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Fears of Automation Deter Youngsters from Pursuing Welding Careers?

Dennis Daugaard wasn’t the only person crying for more welders. The National Science Board says we’re going to need 3.4 million more technical workers, including welders, tool and die makers, electricians, and programmers, by 2022. NSB’s report footnotes that in 2017, the median earnings of technical workers was $45,000, $16,000 more than the median for workers with no bachelor’s degree.

But if there’s money to be made, why aren’t future participants in the labor market flocking to welding opportunities? Maybe those vo-tech billboards aren’t reaching potential enrollees… or maybe we’re afraid of robots:

Other factors may also be part of the problem. Mary Alice McCarthy, director of the Center on Education and Skills at New America, said that while these technical jobs can be highly paid, parents might be worried these jobs won’t be around for very long. “Part of that concern around enrolling in these kinds of programs or having your children enroll in them is the rapid pace of automation,” she said. “It is important to be thinking about what comes next for these students and these workers” [Lilah Burke, “A Push for More Technical Workers,” Inside Higher Ed, 2019.09.10].

Maybe robots can weld everything, but what isn’t subject to automation? I’d encourage youth to take up blogging, but there’s no money here… and robots are catching up in journalism, too.


  1. Porter Lansing 2019-09-14 10:21

    Cory gave us ample time to proof read and I still get a big, red checkmark on my post.
    *Please change orientated to oriented. Miss Dahl at USD wouldn’t be pleased.

  2. Debbo 2019-09-14 16:26

    Creative and artistic welding, one off welding, prototype welding, repair welding……. Those should be robot proof, but probably not as many jobs or as steady.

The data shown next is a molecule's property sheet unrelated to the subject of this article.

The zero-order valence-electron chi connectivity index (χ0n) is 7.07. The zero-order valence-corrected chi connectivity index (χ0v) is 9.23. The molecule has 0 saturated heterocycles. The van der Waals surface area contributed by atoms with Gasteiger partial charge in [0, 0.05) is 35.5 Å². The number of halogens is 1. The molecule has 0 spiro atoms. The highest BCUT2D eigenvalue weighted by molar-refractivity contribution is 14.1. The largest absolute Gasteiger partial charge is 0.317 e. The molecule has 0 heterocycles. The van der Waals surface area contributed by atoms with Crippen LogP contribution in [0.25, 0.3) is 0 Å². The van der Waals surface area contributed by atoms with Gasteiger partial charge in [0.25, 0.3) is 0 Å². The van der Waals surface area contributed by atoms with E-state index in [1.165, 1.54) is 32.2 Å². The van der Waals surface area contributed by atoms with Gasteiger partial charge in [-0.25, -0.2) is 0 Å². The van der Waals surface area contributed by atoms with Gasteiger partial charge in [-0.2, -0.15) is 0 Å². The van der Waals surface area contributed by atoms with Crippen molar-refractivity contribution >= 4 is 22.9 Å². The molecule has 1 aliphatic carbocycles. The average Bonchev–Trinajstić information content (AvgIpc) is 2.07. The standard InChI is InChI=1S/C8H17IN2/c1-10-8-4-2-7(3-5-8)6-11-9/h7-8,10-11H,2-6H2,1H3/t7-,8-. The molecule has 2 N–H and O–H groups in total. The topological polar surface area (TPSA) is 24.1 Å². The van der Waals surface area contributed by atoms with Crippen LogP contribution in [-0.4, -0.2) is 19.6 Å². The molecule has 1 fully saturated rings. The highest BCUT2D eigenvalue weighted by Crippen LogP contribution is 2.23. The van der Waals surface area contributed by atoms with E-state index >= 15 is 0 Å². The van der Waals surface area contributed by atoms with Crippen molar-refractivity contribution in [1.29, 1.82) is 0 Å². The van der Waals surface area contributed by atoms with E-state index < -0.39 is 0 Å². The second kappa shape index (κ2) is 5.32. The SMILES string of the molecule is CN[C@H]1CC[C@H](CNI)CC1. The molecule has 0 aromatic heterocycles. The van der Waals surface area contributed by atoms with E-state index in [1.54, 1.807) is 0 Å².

3. cibvet 2019-09-14 16:39

    Most welding is not done in an environmentally controlled room and it is hard, dirty work.Need I say more?

  4. jerry 2019-09-14 20:47

    Count how many teeth a seasoned welder has, then you get the idea that welding is okay if you just do it once in a while and slobber is not an issue. I can buy a used automated 2014 Miller Perform Art robotic welder for $104,000.00 on Ebay. It would not take to long to pay for itself considering how much I would have to pay for a human welder. I don’t blame the young folks for not wanting to invest the effort in a job that might be gone in 10 years…along with the pension that went with it.

  5. T 2019-09-14 22:11

    Curiosity stream has a series on robotics.
    Maybe not tomorrow but very soon. Honda close to production.
    Worth a watch

  6. mike from iowa 2019-09-15 09:09

    Youngest son welded hydraulic cylinders in an unventilated room that OSHA would have shut down immediately under Dems. After a few years he was spitting blood from his lungs and at age 37 was told to cease welding immediately because his lungs are shot. He was licensed to weld on bridges in iowa, Northern Mississippi and Minnesota in addition to driving semi and hauling bridge building equip and machinery.

  7. grudznick 2019-09-15 20:47

    Do you know who is the best welder in the Great State of South Dakota? Besides grudznick?

    It is Mr. Rhoden, the rock-ribbed Republican Lt. Governor of South Dakota. That fellow has steel wool for chest hair.

  8. leslie 2019-09-17 14:53

    the more welders, the more republican voters dumb enough to elect Daugaard and rounds and thune and noem. no offense to welders. some of those WWII ex-marines were my favorite people/welders.

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